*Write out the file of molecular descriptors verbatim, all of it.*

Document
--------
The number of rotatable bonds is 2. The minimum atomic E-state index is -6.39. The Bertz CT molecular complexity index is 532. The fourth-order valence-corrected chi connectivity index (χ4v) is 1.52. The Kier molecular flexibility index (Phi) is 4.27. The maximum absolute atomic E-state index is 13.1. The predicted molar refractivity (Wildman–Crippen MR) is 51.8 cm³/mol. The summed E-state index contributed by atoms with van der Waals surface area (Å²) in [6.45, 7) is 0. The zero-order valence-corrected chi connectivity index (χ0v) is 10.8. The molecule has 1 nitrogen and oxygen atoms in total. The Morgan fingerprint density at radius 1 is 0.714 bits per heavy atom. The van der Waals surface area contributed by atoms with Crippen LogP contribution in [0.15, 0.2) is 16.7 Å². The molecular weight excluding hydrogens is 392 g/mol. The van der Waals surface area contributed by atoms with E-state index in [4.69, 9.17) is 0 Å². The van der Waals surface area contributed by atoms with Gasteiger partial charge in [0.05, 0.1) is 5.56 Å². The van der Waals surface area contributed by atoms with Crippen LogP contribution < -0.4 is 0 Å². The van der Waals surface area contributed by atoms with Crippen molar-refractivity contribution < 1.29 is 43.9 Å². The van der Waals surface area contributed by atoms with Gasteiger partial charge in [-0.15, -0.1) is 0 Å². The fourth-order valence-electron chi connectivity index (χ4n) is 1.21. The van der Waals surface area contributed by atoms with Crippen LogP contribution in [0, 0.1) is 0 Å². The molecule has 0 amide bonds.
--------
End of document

The number of rotatable bonds is 2. The minimum atomic E-state index is -6.39. The Bertz CT molecular complexity index is 532. The fourth-order valence-corrected chi connectivity index (χ4v) is 1.52. The Kier molecular flexibility index (Phi) is 4.27. The maximum absolute atomic E-state index is 13.1. The predicted molar refractivity (Wildman–Crippen MR) is 51.8 cm³/mol. The summed E-state index contributed by atoms with van der Waals surface area (Å²) in [6.45, 7) is 0. The zero-order valence-corrected chi connectivity index (χ0v) is 10.8. The molecule has 1 nitrogen and oxygen atoms in total. The Morgan fingerprint density at radius 1 is 0.714 bits per heavy atom. The van der Waals surface area contributed by atoms with Crippen LogP contribution in [0.15, 0.2) is 16.7 Å². The molecular weight excluding hydrogens is 392 g/mol. The van der Waals surface area contributed by atoms with E-state index in [4.69, 9.17) is 0 Å². The van der Waals surface area contributed by atoms with Gasteiger partial charge in [0.05, 0.1) is 5.56 Å². The van der Waals surface area contributed by atoms with Crippen LogP contribution < -0.4 is 0 Å². The van der Waals surface area contributed by atoms with Crippen molar-refractivity contribution < 1.29 is 43.9 Å². The van der Waals surface area contributed by atoms with Gasteiger partial charge in [-0.15, -0.1) is 0 Å². The fourth-order valence-electron chi connectivity index (χ4n) is 1.21. The van der Waals surface area contributed by atoms with Crippen LogP contribution in [0, 0.1) is 0 Å². The molecule has 0 amide bonds.